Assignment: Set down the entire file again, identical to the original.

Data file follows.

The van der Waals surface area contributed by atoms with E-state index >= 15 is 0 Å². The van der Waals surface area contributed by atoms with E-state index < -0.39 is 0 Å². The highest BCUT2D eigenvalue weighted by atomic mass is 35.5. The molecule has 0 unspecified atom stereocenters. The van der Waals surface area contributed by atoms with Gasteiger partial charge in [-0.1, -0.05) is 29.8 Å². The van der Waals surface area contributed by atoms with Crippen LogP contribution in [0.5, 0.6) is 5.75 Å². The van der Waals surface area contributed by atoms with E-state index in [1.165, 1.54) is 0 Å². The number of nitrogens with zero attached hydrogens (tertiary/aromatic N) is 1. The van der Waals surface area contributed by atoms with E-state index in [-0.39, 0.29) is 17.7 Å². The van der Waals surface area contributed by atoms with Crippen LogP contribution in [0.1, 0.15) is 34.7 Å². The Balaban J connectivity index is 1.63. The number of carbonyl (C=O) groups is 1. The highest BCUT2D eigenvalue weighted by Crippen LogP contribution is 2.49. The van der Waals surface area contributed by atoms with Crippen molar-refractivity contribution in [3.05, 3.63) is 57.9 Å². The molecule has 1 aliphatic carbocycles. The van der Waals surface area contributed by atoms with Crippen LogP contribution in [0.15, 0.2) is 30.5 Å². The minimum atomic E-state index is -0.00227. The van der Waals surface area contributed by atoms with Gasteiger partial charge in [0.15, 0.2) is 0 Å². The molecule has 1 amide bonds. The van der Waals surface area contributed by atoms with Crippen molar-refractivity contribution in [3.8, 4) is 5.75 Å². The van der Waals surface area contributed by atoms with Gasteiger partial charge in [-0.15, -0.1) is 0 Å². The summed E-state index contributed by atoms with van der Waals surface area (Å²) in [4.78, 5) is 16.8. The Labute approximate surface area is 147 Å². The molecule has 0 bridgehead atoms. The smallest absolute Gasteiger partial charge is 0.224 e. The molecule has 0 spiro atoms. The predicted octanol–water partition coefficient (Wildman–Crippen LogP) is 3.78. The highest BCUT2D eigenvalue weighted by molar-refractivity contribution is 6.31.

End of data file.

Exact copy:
The van der Waals surface area contributed by atoms with E-state index >= 15 is 0 Å². The van der Waals surface area contributed by atoms with E-state index < -0.39 is 0 Å². The highest BCUT2D eigenvalue weighted by atomic mass is 35.5. The molecule has 0 unspecified atom stereocenters. The van der Waals surface area contributed by atoms with Gasteiger partial charge in [-0.1, -0.05) is 29.8 Å². The van der Waals surface area contributed by atoms with Crippen LogP contribution in [0.5, 0.6) is 5.75 Å². The van der Waals surface area contributed by atoms with E-state index in [1.165, 1.54) is 0 Å². The number of nitrogens with zero attached hydrogens (tertiary/aromatic N) is 1. The van der Waals surface area contributed by atoms with E-state index in [-0.39, 0.29) is 17.7 Å². The van der Waals surface area contributed by atoms with Crippen LogP contribution in [0.1, 0.15) is 34.7 Å². The Balaban J connectivity index is 1.63. The number of carbonyl (C=O) groups is 1. The highest BCUT2D eigenvalue weighted by Crippen LogP contribution is 2.49. The van der Waals surface area contributed by atoms with Crippen molar-refractivity contribution in [3.05, 3.63) is 57.9 Å². The molecule has 1 aliphatic carbocycles. The van der Waals surface area contributed by atoms with Crippen LogP contribution in [0.15, 0.2) is 30.5 Å². The minimum atomic E-state index is -0.00227. The van der Waals surface area contributed by atoms with Gasteiger partial charge in [0.15, 0.2) is 0 Å². The molecule has 1 amide bonds. The van der Waals surface area contributed by atoms with Crippen molar-refractivity contribution in [3.8, 4) is 5.75 Å². The van der Waals surface area contributed by atoms with Gasteiger partial charge in [-0.15, -0.1) is 0 Å². The summed E-state index contributed by atoms with van der Waals surface area (Å²) in [4.78, 5) is 16.8. The Labute approximate surface area is 147 Å². The molecule has 0 bridgehead atoms. The smallest absolute Gasteiger partial charge is 0.224 e. The molecule has 0 spiro atoms. The predicted octanol–water partition coefficient (Wildman–Crippen LogP) is 3.78. The highest BCUT2D eigenvalue weighted by molar-refractivity contribution is 6.31.